Why Colorado Tokers Love Hazelnut Cream

Sweeten your morning coffee with Hazelnut Cream.
Sweeten your morning coffee with Hazelnut Cream.
Herbert Fuego
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Finding new strains isn’t as easy as it used to be — or at least it’s not as easy to pass off new strains as new. Thanks to Leafly, SeedFinder.eu and other online strain databases, connoisseurs can learn about the extensive family trees of strains, varieties of cannabis that haven’t gone national yet, and just how full of shit their weed dealers have been. Even with all of that information, though, legal pot’s explosion has led to a boom of genetics that continue to surprise me. The latest example? Hazelnut Cream.

Hazelnut Cream is more likely to be part of a basic bitch’s Starbucks order than a weed purchase, yet thanks to the commercial boom in cannabis breeding, here we are. The sativa-dominant hybrid began to surface in 2016 from Washington breeder Exotic Genetix, which paired Miami Haze and Cookies and Cream to create one of the more authentic, delicious flavor profiles in recent memory. An en vogue hybrid of Girl Scout Cookies origin, Cookies and Cream is known for its sweet, milky flavors and high THC content. Miami Haze has a little more history to it, originating in Florida as a Haze phenotype and making its way north to New York as part of the East Coast’s Haze fascination in the early ’90s. The mix of young and old genetics is like hearing Kanye West sampling a Sam Cooke song, giving us the best of both generations.

Hazelnut Cream hasn’t taken root in Colorado yet; Verde Natural is the only Denver dispensary to currently grow it in-house. And it’ll be hard for anyone else to follow suit: The East Colfax pot shop has set the bar extremely high with its lip-smacking, sugar-coated cut of this milky delight. The good news: Verde is also a wholesale grower, so you might find Hazelnut Cream at one of around thirty dispensaries in Colorado that carry the line. The bad news: At $50 an eighth, it ain’t cheap.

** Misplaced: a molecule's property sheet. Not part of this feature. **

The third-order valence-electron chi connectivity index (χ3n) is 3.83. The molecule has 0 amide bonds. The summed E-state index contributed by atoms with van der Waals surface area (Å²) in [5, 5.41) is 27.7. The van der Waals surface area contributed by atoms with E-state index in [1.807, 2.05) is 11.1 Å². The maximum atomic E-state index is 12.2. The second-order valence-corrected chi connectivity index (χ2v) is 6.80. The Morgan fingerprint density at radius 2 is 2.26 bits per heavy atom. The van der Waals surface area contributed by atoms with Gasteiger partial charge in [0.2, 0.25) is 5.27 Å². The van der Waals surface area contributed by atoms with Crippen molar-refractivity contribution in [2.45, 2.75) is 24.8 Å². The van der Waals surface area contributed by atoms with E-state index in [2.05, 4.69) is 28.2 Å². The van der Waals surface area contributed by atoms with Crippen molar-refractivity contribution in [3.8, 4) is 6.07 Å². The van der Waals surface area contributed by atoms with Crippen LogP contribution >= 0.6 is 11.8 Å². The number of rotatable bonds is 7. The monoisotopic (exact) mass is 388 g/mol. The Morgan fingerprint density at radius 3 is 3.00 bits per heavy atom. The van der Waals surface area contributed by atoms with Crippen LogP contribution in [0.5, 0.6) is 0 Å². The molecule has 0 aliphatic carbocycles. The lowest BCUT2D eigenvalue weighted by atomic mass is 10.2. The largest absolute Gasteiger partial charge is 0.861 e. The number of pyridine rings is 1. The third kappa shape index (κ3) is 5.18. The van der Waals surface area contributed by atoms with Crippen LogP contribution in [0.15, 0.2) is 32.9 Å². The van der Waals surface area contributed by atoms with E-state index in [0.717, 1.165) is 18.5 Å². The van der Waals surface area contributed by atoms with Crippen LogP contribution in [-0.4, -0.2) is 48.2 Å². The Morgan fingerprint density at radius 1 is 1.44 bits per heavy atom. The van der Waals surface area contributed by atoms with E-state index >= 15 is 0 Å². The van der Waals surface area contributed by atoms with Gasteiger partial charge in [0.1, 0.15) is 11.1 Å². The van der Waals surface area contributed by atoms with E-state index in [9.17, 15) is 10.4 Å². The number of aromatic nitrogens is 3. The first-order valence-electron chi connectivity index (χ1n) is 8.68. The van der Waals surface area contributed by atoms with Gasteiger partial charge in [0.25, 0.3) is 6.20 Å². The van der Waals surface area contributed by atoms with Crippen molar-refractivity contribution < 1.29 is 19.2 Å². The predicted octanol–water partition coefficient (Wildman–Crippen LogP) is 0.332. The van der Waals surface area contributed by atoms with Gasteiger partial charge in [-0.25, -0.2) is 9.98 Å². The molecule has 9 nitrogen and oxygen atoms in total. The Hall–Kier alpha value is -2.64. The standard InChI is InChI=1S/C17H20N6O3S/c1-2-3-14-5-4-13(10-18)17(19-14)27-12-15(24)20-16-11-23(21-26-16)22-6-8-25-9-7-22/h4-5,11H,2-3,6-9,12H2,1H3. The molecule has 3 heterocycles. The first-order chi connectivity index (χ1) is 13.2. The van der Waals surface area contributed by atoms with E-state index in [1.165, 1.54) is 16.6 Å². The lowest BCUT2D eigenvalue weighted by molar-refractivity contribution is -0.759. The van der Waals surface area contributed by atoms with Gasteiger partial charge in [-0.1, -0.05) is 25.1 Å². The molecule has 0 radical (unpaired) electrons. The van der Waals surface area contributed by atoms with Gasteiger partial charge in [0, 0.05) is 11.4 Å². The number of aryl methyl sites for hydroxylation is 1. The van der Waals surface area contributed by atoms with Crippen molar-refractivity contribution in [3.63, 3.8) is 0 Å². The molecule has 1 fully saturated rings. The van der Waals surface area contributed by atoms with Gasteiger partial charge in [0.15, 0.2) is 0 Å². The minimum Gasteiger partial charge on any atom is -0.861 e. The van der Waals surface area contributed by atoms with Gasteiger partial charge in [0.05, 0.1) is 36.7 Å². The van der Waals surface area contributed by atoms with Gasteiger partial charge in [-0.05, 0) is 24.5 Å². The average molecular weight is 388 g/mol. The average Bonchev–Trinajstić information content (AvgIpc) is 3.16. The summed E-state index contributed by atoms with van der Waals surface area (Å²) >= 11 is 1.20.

Looks: Speckled like a flocked Christmas tree with trichomes, Hazelnut Cream has frosty, thumb-sized buds that look very similar to those of its Cookies and Cream parent. Despite having more of a sativa influence in effect and smell, its nugs are compact and dense.

Smell: Sweet, tart and creamy, the scent combines sour and milky aromas for something much more luscious than rancid, like a lemon custard with shaved almonds. Not funky like Cheese strains, but sweet and velvety, Hazelnut Cream couldn’t have its pun-filled name without such an incredible aroma.

Flavor: Much like its smell, the strain’s flavor is as tasty as it is powerful. Strong enough to shine through a blackened pipe, identifiable notes of nuts, cream and citrus taste more like dessert than dank, with just a slight skunky flavor on the back end giving it away.

Effects: Be prepared for a specific but enjoyable Haze high. With an amplified potency thanks to its Cookies influence, Hazelnut Cream can be both euphoric and disorienting after one or two hits. Low-tolerance users are likely to experience the standard absent-minded effects of hungry, happy, sleepy — and so will potheads. Medical patients have used it for anxiety, eating issues and stress disorders, as well as minor pain.

Home grower's take: “I highly doubt that this is available anywhere in Colorado in clones, at least in dispensaries, but you can order the seeds online — that’s what I did. It takes patience and requires some experience, but it’s worth it if you have the room. The smell is amazing — even my wife, who doesn’t like the smell of weed, enjoyed it — and so is the taste. But if you’re not prepared to intently take care of something for more than three months, then don’t bother. It takes nine weeks to flower, and that’s not even counting the veg room and germination.”

Is there a strain you'd like to see profiled? E-mail marijuana@westword.com.

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